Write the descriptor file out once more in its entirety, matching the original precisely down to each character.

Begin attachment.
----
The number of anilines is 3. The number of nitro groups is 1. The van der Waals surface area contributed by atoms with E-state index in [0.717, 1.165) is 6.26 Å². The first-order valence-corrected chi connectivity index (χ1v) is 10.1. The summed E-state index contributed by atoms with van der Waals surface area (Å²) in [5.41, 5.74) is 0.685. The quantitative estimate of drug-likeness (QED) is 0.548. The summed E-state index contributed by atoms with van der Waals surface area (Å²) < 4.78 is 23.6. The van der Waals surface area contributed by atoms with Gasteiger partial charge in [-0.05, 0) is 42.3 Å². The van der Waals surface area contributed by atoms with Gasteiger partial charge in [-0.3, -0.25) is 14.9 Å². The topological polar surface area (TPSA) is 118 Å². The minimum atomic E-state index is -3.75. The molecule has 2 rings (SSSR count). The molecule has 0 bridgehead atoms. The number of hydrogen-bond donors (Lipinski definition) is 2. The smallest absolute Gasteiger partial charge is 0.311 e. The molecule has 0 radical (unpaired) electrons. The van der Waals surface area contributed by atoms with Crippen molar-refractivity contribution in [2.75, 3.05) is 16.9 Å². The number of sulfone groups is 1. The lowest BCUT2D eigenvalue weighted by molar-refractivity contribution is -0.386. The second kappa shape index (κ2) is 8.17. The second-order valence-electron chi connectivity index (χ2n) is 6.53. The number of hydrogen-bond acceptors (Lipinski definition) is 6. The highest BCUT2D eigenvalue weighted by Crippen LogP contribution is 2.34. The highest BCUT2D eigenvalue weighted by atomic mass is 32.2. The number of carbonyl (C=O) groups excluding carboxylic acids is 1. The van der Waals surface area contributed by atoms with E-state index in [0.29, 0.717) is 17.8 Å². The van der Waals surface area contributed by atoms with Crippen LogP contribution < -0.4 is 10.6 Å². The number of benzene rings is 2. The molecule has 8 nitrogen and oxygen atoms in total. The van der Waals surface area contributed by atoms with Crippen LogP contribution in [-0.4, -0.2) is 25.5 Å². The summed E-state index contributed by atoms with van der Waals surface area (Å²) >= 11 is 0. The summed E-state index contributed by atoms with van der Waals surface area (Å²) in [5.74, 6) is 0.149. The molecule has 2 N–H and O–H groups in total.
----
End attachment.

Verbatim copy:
The number of anilines is 3. The number of nitro groups is 1. The van der Waals surface area contributed by atoms with E-state index in [0.717, 1.165) is 6.26 Å². The first-order valence-corrected chi connectivity index (χ1v) is 10.1. The summed E-state index contributed by atoms with van der Waals surface area (Å²) in [5.41, 5.74) is 0.685. The quantitative estimate of drug-likeness (QED) is 0.548. The summed E-state index contributed by atoms with van der Waals surface area (Å²) < 4.78 is 23.6. The van der Waals surface area contributed by atoms with Gasteiger partial charge in [-0.05, 0) is 42.3 Å². The van der Waals surface area contributed by atoms with Gasteiger partial charge in [-0.3, -0.25) is 14.9 Å². The topological polar surface area (TPSA) is 118 Å². The minimum atomic E-state index is -3.75. The molecule has 2 rings (SSSR count). The molecule has 0 bridgehead atoms. The number of hydrogen-bond donors (Lipinski definition) is 2. The smallest absolute Gasteiger partial charge is 0.311 e. The molecule has 0 radical (unpaired) electrons. The van der Waals surface area contributed by atoms with Crippen molar-refractivity contribution in [2.75, 3.05) is 16.9 Å². The number of sulfone groups is 1. The lowest BCUT2D eigenvalue weighted by molar-refractivity contribution is -0.386. The second kappa shape index (κ2) is 8.17. The second-order valence-electron chi connectivity index (χ2n) is 6.53. The number of hydrogen-bond acceptors (Lipinski definition) is 6. The highest BCUT2D eigenvalue weighted by Crippen LogP contribution is 2.34. The highest BCUT2D eigenvalue weighted by atomic mass is 32.2. The number of carbonyl (C=O) groups excluding carboxylic acids is 1. The van der Waals surface area contributed by atoms with E-state index in [0.29, 0.717) is 17.8 Å². The van der Waals surface area contributed by atoms with Crippen LogP contribution < -0.4 is 10.6 Å². The number of benzene rings is 2. The molecule has 8 nitrogen and oxygen atoms in total. The van der Waals surface area contributed by atoms with Crippen LogP contribution in [-0.4, -0.2) is 25.5 Å². The summed E-state index contributed by atoms with van der Waals surface area (Å²) >= 11 is 0. The summed E-state index contributed by atoms with van der Waals surface area (Å²) in [5.74, 6) is 0.149. The molecule has 2 N–H and O–H groups in total.